Many people wrote this off as a good film but simply fluff, like an enjoyable but kind of inconsequential ride, or at least that’s the vibe I got from some reviews. I couldn’t disagree more. This type of story is exactly the kind of thing we need more of in this day and age. One could remark on the vast amount of effort, overtime hours and expenditure NASA puts in simply to bring one astronaut home, and whether or not it’s worth it (Jeff Daniels certainly has that thought cross his mind), but the truth is that it’s not about just Mark Watney, or just any one person stranded up there, it’s about what the actions and efforts signify, and how important that is, as well as the notable and extreme resilience on his part. This is a film that shows the best in human beings who are put in impossible situations, and how we might make ourselves, and those around us into better people. It’s a rollicking space flick speckled with incredible talent, hilarious comedy, scientific knowledge and has already aged splendidly since it’s release four years ago. Top tier Ridley Scott for me, and one of the best Sci-Fi films in decades.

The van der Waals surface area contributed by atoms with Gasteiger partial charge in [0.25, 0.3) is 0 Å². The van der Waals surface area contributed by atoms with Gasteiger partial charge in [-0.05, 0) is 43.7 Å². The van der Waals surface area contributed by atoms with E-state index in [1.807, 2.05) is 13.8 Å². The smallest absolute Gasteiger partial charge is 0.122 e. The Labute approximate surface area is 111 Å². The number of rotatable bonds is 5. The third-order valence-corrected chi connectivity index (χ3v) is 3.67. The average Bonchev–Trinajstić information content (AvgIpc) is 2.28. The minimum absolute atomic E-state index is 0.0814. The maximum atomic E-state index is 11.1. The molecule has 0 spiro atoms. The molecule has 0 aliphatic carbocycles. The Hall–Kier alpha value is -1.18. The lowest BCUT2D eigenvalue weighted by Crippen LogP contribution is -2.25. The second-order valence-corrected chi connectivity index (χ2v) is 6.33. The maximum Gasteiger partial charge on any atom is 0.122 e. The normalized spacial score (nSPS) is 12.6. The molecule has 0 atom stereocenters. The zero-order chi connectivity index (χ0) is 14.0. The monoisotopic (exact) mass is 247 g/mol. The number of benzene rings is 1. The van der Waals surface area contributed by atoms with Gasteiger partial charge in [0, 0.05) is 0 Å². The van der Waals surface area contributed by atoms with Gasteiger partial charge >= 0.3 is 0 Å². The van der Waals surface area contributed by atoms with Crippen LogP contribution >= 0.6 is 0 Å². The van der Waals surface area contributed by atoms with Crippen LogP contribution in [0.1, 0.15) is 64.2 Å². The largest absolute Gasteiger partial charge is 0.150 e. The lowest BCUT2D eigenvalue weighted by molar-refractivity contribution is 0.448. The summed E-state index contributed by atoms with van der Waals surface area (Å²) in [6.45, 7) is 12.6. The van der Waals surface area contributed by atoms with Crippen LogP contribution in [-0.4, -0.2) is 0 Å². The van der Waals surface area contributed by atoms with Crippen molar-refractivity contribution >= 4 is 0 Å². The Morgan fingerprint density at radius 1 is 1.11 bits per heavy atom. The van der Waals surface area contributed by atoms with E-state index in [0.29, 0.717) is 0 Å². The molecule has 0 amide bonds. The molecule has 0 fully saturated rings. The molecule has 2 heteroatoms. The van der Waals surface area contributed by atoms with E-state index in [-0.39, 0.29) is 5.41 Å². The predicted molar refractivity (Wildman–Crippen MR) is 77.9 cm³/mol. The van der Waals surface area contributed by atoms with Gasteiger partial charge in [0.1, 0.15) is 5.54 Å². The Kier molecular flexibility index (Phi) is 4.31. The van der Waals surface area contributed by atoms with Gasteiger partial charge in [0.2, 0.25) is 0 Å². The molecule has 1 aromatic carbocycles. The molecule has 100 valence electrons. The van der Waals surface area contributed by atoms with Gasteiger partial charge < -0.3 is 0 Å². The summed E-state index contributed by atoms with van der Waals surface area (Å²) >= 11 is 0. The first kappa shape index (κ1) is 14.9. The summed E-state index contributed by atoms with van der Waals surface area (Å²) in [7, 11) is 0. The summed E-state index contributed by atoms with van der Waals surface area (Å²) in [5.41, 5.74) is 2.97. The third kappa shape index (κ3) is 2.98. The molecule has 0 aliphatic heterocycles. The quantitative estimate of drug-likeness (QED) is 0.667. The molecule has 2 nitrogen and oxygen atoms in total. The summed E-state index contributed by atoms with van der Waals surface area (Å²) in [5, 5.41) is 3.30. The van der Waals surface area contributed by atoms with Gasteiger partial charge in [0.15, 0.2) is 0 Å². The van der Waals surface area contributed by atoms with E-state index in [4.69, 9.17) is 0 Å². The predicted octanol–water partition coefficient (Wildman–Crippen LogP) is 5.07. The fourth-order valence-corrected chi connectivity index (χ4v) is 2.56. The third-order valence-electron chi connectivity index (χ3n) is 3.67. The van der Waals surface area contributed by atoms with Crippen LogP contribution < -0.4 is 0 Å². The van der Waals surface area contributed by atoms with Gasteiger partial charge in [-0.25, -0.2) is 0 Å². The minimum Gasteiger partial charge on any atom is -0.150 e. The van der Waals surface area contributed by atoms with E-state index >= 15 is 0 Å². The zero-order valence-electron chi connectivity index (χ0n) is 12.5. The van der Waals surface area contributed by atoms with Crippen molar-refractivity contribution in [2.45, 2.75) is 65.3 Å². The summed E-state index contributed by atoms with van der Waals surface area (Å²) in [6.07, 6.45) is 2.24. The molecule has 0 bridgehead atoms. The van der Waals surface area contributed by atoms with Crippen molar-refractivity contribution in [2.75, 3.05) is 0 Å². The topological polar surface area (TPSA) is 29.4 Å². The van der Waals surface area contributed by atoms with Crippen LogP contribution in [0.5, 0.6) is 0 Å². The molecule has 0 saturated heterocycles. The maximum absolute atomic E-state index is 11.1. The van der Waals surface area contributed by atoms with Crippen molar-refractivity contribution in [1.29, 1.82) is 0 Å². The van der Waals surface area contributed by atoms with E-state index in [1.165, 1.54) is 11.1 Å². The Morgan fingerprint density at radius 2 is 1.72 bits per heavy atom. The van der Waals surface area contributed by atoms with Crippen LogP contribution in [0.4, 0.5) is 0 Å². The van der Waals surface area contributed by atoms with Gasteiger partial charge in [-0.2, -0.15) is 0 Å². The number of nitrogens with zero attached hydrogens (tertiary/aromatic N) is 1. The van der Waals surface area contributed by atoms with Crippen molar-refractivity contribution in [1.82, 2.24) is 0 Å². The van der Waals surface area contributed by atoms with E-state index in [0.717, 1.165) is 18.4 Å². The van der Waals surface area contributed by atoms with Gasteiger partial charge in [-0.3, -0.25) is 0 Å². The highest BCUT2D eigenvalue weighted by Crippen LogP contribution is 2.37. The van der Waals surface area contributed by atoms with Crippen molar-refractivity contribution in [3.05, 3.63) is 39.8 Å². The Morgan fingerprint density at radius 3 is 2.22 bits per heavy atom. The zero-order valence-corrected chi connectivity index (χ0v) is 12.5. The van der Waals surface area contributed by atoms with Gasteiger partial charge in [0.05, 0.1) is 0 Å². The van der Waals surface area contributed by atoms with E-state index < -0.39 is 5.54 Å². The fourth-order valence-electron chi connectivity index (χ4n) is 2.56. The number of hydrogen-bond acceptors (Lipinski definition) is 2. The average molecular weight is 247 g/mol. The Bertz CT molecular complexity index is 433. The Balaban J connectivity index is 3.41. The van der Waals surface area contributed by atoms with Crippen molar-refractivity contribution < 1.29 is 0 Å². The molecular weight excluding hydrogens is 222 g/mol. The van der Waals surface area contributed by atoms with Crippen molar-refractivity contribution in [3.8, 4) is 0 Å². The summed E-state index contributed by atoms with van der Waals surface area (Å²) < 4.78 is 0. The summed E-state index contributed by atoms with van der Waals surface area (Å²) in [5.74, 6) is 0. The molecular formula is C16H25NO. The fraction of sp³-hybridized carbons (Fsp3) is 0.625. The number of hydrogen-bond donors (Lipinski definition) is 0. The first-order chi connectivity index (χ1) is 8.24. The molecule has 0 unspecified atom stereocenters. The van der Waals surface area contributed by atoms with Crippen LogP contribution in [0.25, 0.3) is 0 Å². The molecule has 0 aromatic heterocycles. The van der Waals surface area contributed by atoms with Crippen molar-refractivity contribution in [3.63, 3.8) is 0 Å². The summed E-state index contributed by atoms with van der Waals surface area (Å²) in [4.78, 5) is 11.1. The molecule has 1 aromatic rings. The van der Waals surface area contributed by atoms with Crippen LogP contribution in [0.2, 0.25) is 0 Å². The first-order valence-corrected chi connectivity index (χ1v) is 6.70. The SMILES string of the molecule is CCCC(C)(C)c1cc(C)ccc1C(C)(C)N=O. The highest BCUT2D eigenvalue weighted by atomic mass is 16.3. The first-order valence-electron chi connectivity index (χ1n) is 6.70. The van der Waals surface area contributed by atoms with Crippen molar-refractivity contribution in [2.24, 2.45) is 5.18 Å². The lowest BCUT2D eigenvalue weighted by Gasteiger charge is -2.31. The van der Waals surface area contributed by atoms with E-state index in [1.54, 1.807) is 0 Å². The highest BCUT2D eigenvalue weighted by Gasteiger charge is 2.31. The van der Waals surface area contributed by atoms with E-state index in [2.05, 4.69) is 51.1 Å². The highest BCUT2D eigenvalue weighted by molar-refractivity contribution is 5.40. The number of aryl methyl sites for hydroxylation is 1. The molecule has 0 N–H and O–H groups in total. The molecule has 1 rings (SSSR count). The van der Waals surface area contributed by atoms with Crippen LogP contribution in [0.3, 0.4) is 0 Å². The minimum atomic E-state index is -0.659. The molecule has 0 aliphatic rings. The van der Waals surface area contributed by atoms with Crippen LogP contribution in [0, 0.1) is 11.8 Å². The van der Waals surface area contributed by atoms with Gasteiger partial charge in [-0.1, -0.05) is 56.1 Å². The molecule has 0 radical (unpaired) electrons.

-Nate Hill

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The Running Man